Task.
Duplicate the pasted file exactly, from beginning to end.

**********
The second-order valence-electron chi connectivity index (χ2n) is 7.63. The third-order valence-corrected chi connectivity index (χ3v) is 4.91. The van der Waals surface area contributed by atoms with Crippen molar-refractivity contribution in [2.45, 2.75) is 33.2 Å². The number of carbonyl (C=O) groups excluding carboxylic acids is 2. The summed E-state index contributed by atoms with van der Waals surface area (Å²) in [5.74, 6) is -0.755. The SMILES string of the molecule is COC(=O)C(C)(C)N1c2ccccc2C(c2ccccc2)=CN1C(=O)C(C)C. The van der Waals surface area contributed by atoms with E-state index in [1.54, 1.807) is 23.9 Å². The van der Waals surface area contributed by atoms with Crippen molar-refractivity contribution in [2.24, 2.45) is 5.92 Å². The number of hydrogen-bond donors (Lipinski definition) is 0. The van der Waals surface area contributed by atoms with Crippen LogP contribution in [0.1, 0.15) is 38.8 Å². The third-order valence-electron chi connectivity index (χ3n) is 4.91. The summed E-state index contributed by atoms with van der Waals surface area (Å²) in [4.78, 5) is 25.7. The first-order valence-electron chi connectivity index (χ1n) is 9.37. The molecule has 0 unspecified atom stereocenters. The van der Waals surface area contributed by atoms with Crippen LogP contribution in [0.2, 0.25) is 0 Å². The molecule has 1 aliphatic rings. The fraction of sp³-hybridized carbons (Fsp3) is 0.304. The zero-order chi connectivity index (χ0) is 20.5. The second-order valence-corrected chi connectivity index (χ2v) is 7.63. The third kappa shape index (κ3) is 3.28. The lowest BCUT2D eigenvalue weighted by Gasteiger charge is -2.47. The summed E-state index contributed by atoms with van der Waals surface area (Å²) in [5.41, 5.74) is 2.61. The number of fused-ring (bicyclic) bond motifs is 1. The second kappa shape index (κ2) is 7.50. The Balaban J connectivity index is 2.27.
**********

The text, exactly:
The second-order valence-electron chi connectivity index (χ2n) is 7.63. The third-order valence-corrected chi connectivity index (χ3v) is 4.91. The van der Waals surface area contributed by atoms with Crippen molar-refractivity contribution in [2.45, 2.75) is 33.2 Å². The number of carbonyl (C=O) groups excluding carboxylic acids is 2. The summed E-state index contributed by atoms with van der Waals surface area (Å²) in [5.74, 6) is -0.755. The SMILES string of the molecule is COC(=O)C(C)(C)N1c2ccccc2C(c2ccccc2)=CN1C(=O)C(C)C. The van der Waals surface area contributed by atoms with E-state index in [1.54, 1.807) is 23.9 Å². The van der Waals surface area contributed by atoms with Crippen molar-refractivity contribution in [2.24, 2.45) is 5.92 Å². The number of hydrogen-bond donors (Lipinski definition) is 0. The van der Waals surface area contributed by atoms with Crippen LogP contribution in [0.1, 0.15) is 38.8 Å². The third-order valence-electron chi connectivity index (χ3n) is 4.91. The summed E-state index contributed by atoms with van der Waals surface area (Å²) in [4.78, 5) is 25.7. The first-order valence-electron chi connectivity index (χ1n) is 9.37. The molecule has 0 unspecified atom stereocenters. The van der Waals surface area contributed by atoms with Crippen LogP contribution in [0.2, 0.25) is 0 Å². The molecule has 1 aliphatic rings. The fraction of sp³-hybridized carbons (Fsp3) is 0.304. The zero-order chi connectivity index (χ0) is 20.5. The second-order valence-corrected chi connectivity index (χ2v) is 7.63. The third kappa shape index (κ3) is 3.28. The lowest BCUT2D eigenvalue weighted by Gasteiger charge is -2.47. The summed E-state index contributed by atoms with van der Waals surface area (Å²) in [5.41, 5.74) is 2.61. The number of fused-ring (bicyclic) bond motifs is 1. The second kappa shape index (κ2) is 7.50. The Balaban J connectivity index is 2.27.